REGIONS:

SUBSCRIBE:

Sign up for weekly updates

"Aaj Kal" newspaper, staff threatened by Lal Masjid activists over cartoon of cleric's wife, editorial criticising religious militancy

(PPF/IFEX) - "Aaj Kal", an Urdu-language daily published from Lahore, has been threatened by Islamic activists angered by the publication of a cartoon about Umme Hassaan, wife of Lal Masjid (Red Mosque) cleric Maulana Abdul Aziz and also an editorial criticizing the religious militancy.

The Lal Masjid, located in Pakistan's capital city of Islamabad, was the centre of a stand-off between the mosque administration and students of the affiliated seminary, who barricaded themselves inside the mosque, and the government. The crisis culminated in a bloody military operation on 7 July 2007, in which scores of people, including male and female students of the seminary and paramilitary personnel, were killed and over one hundred others were injured. The Musharraf government has been widely criticized for highhandedness and scores of students are still missing after the government attack on the mosque.

Umme Hassaan organized the Lal Mosque Martyred Women's Conference in Islamabad on Wednesday, 9 July 2008 in memory of the women killed in the military operation.

According to "Aaj Kal" management, speeches were also made against the newspaper by protestors who had gathered outside Lal Masjid on 11 July. According to Najam Sethi, Editor-in-Chief of "Aaj Kal", protestors raised banners with slogans against the daily, its editor-in-chief and publisher. They accused the newspaper of being anti-jihad and threatened to "teach them a lesson", he added. The newspaper's staff also received threatening telephone calls in Lahore and Islamabad.

The newspaper had recently published a cartoon depicting Umme Hassaan instructing female students on how to nab "immoral women". The newspaper had also published an editorial against religious terrorism and militancy in Pakistan.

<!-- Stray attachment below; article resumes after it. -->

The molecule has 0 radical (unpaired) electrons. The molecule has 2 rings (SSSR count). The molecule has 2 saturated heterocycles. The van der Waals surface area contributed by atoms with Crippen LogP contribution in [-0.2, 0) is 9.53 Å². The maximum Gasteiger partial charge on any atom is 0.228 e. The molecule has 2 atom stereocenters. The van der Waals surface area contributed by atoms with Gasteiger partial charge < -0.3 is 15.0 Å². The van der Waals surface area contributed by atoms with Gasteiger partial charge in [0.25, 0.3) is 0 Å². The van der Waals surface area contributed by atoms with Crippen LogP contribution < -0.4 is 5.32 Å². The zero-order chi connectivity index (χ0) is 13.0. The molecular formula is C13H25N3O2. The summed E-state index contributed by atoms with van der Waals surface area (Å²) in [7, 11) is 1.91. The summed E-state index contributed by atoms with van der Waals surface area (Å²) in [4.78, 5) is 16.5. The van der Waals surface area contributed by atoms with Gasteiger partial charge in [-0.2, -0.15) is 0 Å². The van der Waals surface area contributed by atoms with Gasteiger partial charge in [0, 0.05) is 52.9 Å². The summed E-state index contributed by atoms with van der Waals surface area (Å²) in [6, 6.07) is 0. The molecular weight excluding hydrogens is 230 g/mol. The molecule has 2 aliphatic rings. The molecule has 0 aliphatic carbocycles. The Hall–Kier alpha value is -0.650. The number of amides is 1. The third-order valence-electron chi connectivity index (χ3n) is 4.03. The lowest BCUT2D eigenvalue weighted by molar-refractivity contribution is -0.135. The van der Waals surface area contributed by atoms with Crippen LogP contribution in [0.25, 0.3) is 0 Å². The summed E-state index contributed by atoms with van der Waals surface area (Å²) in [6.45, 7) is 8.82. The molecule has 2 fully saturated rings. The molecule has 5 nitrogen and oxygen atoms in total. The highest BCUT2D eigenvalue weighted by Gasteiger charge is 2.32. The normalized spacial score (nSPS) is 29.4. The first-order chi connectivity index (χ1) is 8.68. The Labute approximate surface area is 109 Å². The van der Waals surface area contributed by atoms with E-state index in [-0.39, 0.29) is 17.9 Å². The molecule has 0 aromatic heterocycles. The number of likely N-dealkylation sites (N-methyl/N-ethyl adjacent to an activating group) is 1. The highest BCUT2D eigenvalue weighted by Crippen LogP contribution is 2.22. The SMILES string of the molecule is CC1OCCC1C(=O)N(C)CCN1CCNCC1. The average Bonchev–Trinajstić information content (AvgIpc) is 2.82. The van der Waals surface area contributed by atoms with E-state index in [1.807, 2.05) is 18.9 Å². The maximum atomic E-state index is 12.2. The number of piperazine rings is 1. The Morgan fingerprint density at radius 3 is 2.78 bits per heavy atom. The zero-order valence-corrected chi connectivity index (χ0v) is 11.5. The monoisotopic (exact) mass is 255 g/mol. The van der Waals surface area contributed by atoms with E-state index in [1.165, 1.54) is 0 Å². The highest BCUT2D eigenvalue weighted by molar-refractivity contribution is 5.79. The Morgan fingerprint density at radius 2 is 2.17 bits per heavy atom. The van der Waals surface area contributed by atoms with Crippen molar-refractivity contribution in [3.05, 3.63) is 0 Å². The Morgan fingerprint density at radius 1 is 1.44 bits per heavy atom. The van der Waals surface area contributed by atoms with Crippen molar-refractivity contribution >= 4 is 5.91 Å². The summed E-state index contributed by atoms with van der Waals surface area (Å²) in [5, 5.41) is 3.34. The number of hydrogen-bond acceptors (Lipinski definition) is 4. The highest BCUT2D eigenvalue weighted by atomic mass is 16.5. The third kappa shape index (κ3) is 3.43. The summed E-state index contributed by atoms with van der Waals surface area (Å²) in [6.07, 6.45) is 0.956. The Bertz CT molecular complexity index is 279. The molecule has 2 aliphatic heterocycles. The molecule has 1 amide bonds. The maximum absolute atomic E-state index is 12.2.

The threats against "Aaj Kal" have been widely condemned by media organizations. The Council of Pakistan Newspaper Editors (CPNE) condemned the attempts by non-state elements to take the law into their own hands and issue threats designed to silence the daily for its outspoken views on rising extremism in the country. Arif Nizami, President of the CPNE, said: "We see this as an attack on the freedom of the press and condemn it strongly."

The Pakistan Federal Union of Journalists (PFUJ), in a statement issued on 12 July, termed the threats to "Aaj Kal" an attempt to silence dissent and expressed concern over the rising trend of violence from non-state actors against media personnel.

The PFUJ reminded clerics of Lal Mosque that one photojournalist, Javed Khan, died while covering the military operation, while another journalist was still under treatment and fighting for his life.

The PFUJ said that the media gave full coverage to the events last year and again on its first anniversary. "We expect them to behave honourably if any newspaper or channel criticizes their politics in its editorials. They also have a right to protest if 'Aaj Kal' or any other newspaper or channel does not give them due coverage. But they should respect the dissenting voice," the statement said.

In a statement, the Human Rights Commission of Pakistan (HRCP) has also expressed concerns over the threats to the newspaper. The statement said: "The HRCP believes that it is the obligation of the government to protect its citizens and particularly the media from being browbeaten."

Federal Minister for Information and Broadcasting Sherry Rehman also condemned the threatening phone calls and messages. Ms. Rehman assured the publication that the government would provide complete protection to "Aaj Kal" offices.

For further information on the Khan case, see: http://www.ifex.org/en/content/view/full/84584

Latest Tweet:

New report cites lack of progress in improving free expression in Burma https://t.co/OvVwD2W1Pc "Antiquated laws th… https://t.co/AK8sdnUwhl